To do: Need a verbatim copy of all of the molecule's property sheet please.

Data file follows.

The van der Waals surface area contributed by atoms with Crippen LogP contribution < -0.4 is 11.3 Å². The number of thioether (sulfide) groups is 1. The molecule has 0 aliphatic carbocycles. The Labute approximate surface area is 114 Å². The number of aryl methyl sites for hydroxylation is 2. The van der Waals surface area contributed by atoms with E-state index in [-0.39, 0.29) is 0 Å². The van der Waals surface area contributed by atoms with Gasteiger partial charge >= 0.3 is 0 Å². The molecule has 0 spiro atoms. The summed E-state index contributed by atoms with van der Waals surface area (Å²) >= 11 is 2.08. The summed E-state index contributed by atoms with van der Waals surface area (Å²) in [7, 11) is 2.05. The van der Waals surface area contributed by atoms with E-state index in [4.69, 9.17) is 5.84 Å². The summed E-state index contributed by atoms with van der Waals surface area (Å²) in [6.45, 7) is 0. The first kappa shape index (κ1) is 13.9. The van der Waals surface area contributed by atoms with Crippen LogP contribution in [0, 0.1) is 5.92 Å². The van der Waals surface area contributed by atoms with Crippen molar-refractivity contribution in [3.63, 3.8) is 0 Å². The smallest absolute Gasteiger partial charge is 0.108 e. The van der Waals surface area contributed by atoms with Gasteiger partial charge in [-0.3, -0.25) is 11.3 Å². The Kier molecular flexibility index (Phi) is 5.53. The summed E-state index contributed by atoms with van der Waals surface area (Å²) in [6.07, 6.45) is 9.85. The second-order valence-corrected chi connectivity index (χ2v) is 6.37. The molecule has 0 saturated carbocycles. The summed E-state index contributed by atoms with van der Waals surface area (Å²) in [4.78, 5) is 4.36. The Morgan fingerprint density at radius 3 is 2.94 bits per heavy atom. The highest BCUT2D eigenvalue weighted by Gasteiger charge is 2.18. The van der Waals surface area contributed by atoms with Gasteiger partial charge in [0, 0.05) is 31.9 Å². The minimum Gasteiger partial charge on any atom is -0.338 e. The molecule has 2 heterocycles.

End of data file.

The van der Waals surface area contributed by atoms with Crippen LogP contribution < -0.4 is 11.3 Å². The number of thioether (sulfide) groups is 1. The molecule has 0 aliphatic carbocycles. The Labute approximate surface area is 114 Å². The number of aryl methyl sites for hydroxylation is 2. The van der Waals surface area contributed by atoms with E-state index in [-0.39, 0.29) is 0 Å². The van der Waals surface area contributed by atoms with Gasteiger partial charge >= 0.3 is 0 Å². The molecule has 0 spiro atoms. The summed E-state index contributed by atoms with van der Waals surface area (Å²) >= 11 is 2.08. The summed E-state index contributed by atoms with van der Waals surface area (Å²) in [7, 11) is 2.05. The van der Waals surface area contributed by atoms with E-state index in [4.69, 9.17) is 5.84 Å². The summed E-state index contributed by atoms with van der Waals surface area (Å²) in [6.45, 7) is 0. The first kappa shape index (κ1) is 13.9. The van der Waals surface area contributed by atoms with Crippen LogP contribution in [0, 0.1) is 5.92 Å². The van der Waals surface area contributed by atoms with Crippen molar-refractivity contribution in [3.63, 3.8) is 0 Å². The smallest absolute Gasteiger partial charge is 0.108 e. The van der Waals surface area contributed by atoms with Gasteiger partial charge in [-0.3, -0.25) is 11.3 Å². The Kier molecular flexibility index (Phi) is 5.53. The summed E-state index contributed by atoms with van der Waals surface area (Å²) in [6.07, 6.45) is 9.85. The second-order valence-corrected chi connectivity index (χ2v) is 6.37. The molecule has 0 saturated carbocycles. The summed E-state index contributed by atoms with van der Waals surface area (Å²) in [4.78, 5) is 4.36. The Morgan fingerprint density at radius 3 is 2.94 bits per heavy atom. The highest BCUT2D eigenvalue weighted by Gasteiger charge is 2.18. The van der Waals surface area contributed by atoms with Gasteiger partial charge in [0, 0.05) is 31.9 Å². The minimum Gasteiger partial charge on any atom is -0.338 e. The molecule has 2 heterocycles.